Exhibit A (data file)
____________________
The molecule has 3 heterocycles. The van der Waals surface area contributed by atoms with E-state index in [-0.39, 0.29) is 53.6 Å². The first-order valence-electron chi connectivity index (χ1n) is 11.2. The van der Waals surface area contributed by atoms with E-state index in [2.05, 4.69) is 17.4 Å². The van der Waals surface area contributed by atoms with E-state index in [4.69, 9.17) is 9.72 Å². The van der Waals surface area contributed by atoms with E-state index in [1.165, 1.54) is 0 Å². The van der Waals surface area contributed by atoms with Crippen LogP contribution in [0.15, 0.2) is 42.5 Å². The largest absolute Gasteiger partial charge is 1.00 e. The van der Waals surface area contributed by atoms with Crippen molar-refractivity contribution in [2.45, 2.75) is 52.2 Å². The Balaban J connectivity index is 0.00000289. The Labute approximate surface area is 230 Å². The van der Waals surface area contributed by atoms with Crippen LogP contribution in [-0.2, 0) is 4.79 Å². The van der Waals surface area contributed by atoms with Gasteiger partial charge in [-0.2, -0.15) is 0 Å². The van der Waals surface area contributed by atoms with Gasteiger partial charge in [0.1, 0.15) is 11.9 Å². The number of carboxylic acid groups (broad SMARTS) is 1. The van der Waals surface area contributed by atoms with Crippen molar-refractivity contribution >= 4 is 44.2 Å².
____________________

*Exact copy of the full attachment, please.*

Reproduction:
The molecule has 3 heterocycles. The van der Waals surface area contributed by atoms with E-state index in [-0.39, 0.29) is 53.6 Å². The first-order valence-electron chi connectivity index (χ1n) is 11.2. The van der Waals surface area contributed by atoms with E-state index in [2.05, 4.69) is 17.4 Å². The van der Waals surface area contributed by atoms with E-state index in [4.69, 9.17) is 9.72 Å². The van der Waals surface area contributed by atoms with E-state index in [1.165, 1.54) is 0 Å². The van der Waals surface area contributed by atoms with Crippen LogP contribution in [0.15, 0.2) is 42.5 Å². The largest absolute Gasteiger partial charge is 1.00 e. The van der Waals surface area contributed by atoms with Crippen molar-refractivity contribution in [2.45, 2.75) is 52.2 Å². The Balaban J connectivity index is 0.00000289. The Labute approximate surface area is 230 Å². The van der Waals surface area contributed by atoms with Crippen LogP contribution in [-0.2, 0) is 4.79 Å². The van der Waals surface area contributed by atoms with Gasteiger partial charge in [-0.2, -0.15) is 0 Å². The van der Waals surface area contributed by atoms with Gasteiger partial charge in [0.1, 0.15) is 11.9 Å². The number of carboxylic acid groups (broad SMARTS) is 1. The van der Waals surface area contributed by atoms with Crippen molar-refractivity contribution >= 4 is 44.2 Å².